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F E Denning / Under The Linden Tree / Vinyl LP / the тide øf тhe εnd / ттøтε 007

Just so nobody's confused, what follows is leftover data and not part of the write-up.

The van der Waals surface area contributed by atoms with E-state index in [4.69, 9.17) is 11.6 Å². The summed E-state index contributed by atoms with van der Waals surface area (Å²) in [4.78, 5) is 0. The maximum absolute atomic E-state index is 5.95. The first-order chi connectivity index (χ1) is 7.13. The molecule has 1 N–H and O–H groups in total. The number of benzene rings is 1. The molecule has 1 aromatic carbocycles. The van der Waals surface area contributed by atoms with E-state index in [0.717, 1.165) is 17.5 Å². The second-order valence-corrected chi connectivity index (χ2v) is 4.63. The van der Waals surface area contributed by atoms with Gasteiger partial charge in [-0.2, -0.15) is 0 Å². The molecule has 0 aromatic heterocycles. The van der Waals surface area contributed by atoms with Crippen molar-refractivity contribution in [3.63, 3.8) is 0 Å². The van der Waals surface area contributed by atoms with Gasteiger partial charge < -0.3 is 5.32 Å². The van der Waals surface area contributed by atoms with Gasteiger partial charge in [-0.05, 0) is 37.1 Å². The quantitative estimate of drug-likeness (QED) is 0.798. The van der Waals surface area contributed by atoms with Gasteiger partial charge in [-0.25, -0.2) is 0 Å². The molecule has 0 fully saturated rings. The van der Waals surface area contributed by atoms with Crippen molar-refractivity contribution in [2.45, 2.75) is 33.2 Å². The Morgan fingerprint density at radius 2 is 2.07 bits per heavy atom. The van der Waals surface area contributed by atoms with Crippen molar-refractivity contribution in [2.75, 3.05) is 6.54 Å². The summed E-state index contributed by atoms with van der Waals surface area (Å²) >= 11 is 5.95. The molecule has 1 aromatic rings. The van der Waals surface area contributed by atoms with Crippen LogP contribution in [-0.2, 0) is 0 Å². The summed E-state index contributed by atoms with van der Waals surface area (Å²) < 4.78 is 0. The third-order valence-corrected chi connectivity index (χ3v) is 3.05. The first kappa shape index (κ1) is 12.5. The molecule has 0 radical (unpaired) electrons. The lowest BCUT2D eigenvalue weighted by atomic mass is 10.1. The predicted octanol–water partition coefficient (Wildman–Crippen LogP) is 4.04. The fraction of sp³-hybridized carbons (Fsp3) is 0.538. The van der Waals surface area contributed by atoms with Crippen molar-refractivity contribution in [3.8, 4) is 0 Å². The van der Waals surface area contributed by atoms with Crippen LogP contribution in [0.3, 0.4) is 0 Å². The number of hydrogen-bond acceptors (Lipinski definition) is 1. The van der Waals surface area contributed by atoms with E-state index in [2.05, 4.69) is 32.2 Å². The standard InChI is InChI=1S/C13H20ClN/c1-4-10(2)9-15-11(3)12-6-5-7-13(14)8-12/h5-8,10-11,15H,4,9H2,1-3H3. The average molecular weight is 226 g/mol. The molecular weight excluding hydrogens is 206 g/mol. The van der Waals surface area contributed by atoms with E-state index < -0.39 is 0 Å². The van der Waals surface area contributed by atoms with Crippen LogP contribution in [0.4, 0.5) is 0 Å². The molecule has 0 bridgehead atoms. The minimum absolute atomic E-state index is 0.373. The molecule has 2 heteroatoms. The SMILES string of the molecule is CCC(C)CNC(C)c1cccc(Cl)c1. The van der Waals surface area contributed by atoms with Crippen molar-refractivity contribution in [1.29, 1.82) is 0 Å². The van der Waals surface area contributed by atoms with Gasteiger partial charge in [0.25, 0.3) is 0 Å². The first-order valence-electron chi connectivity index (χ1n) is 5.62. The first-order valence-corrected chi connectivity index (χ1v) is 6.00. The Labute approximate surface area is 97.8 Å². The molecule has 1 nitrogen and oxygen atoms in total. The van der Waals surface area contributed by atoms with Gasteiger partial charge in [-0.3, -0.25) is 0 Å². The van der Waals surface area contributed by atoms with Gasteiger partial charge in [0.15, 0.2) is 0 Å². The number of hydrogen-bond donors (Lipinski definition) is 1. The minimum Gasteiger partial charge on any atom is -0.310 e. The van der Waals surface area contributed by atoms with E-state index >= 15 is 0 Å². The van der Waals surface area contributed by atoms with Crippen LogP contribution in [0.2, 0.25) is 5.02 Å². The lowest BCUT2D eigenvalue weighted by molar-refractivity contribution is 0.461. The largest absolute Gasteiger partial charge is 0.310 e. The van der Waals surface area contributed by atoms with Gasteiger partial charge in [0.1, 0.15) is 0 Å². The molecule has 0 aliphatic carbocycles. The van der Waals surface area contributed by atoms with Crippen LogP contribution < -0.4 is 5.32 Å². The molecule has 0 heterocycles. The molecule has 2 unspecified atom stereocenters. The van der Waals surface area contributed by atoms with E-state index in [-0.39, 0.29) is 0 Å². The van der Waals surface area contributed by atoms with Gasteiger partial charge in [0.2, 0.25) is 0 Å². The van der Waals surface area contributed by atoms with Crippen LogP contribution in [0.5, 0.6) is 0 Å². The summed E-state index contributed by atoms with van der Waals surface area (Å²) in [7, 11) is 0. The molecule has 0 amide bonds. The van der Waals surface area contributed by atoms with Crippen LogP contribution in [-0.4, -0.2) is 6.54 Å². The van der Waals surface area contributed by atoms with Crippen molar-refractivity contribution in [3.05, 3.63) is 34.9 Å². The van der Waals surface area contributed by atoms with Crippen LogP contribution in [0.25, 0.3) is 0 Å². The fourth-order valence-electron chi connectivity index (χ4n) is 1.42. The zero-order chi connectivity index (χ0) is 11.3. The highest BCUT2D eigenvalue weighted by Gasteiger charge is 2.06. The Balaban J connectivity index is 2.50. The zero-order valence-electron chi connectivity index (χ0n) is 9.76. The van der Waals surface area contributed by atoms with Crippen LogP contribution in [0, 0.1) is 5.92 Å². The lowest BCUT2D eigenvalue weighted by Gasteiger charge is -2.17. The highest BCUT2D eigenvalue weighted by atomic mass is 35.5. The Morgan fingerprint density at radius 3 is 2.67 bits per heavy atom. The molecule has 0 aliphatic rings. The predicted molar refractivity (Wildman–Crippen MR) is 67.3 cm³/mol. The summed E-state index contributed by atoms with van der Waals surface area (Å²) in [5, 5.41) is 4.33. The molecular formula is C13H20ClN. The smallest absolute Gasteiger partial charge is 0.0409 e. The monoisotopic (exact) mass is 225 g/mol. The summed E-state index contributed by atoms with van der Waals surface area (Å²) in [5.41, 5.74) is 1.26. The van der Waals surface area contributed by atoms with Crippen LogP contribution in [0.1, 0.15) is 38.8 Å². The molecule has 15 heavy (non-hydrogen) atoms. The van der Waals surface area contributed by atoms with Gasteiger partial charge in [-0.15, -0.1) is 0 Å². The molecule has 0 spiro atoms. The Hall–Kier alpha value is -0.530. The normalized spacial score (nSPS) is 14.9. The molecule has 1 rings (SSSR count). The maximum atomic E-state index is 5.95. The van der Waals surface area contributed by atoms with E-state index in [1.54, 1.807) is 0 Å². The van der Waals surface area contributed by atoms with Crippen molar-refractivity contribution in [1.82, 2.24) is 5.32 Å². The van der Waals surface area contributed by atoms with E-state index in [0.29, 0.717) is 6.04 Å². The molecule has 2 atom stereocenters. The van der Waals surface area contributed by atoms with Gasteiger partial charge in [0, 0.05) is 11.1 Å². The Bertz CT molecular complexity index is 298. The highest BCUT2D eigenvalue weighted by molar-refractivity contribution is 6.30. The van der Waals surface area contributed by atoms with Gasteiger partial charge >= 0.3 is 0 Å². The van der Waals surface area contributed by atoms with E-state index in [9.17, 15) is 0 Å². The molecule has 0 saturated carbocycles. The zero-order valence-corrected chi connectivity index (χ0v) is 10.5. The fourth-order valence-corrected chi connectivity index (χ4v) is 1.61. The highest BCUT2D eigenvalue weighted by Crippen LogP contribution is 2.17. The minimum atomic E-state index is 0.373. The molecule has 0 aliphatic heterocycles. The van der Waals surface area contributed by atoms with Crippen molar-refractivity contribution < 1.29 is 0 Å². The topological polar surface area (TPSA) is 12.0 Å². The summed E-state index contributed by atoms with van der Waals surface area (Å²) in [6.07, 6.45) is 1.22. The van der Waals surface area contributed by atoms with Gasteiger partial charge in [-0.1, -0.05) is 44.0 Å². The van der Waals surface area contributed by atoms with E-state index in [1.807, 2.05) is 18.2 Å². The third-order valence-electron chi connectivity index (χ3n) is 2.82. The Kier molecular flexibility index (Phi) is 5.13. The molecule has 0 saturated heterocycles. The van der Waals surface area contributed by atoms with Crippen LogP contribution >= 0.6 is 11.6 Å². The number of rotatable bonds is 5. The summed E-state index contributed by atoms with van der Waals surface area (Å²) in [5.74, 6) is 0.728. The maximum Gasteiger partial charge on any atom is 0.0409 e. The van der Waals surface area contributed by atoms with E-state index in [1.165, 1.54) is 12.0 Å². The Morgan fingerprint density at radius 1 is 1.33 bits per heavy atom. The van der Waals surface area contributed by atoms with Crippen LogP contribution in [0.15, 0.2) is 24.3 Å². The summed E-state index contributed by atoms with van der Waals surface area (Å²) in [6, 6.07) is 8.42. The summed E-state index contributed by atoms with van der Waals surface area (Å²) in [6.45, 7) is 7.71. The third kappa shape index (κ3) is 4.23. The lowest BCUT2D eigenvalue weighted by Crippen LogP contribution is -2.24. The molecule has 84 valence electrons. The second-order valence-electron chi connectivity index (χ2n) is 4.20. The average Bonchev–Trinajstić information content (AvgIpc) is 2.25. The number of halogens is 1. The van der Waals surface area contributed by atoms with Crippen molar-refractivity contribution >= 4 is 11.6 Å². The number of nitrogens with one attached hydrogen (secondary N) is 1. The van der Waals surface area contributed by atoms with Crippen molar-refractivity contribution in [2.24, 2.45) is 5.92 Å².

Over the past few years F.E. Denning has proven himself to be an important part of the Copenhagen scene. Born in 1987 he's been exploring his musical path through various releases since 2011, mostly on the Danish label Posh Isolation. Elements have come and gone but the works have always been rooted in the realms of ambient, drone, noise, minimal electronics and electro-acoustic music. After a few successful tapes in small editions 2014 saw F.E. Denning reaching it's ultimate form on the vinyl record 'Cities of Light' released once more by Posh Isolation. The record captured all the trademark qualities of the project. It showcased it's warm almost comforting and slightly noisy take on ambient music combined with captivating melodies that are bound to take the listener on a journey not easily forgotten. That year another very ambitious project was presented in the form of the F.E. Denning Descension Orchestra, an 11-piece orchestra from various backgrounds that perfectly translated the spirit of the project into more traditional music bringing free jazz into the range of styles. It's title being a direct reference to John Coltrane's 'Ascension' the record chose a whole other path to explore, inward a reflective of ones self. The result was a monolithic record co-released by Infinite Waves & Insula, not easily described or digested but highly captivating. Expanding on the complexity and emotiveness both these records have brought to the table F.E. Denning is now ready to present the next chapter. More focussed than ever the upcoming 'Under The Linden Tree' vinyl record on тhe тide øf тhe εnd enables one to take a step back into a secluded place, dwell on their state of being and the world around them in a much clearer way. The feeling of loneliness within a crowd that was present on 'Cities of Light' has made way for more concrete feelings of desolation. Starting of in familiar fashion one feels as if covered by a blanket of soft grainy drones. The peaceful status quo is easily disturbed as only minutes in sounds start to collapse on top of each other, closing in on the listener. Society is crumbling down and even though there is plenty of hope and courage left in our souls the end is inevitable and omni-present. Once more F.E. Denning skillfully threads the line between beauty and despair and one can never be certain of the outcome. Melancholic melodies set the tone and when the closing opus eventually fades out one is left with a feeling of acceptance, of whatever is to come.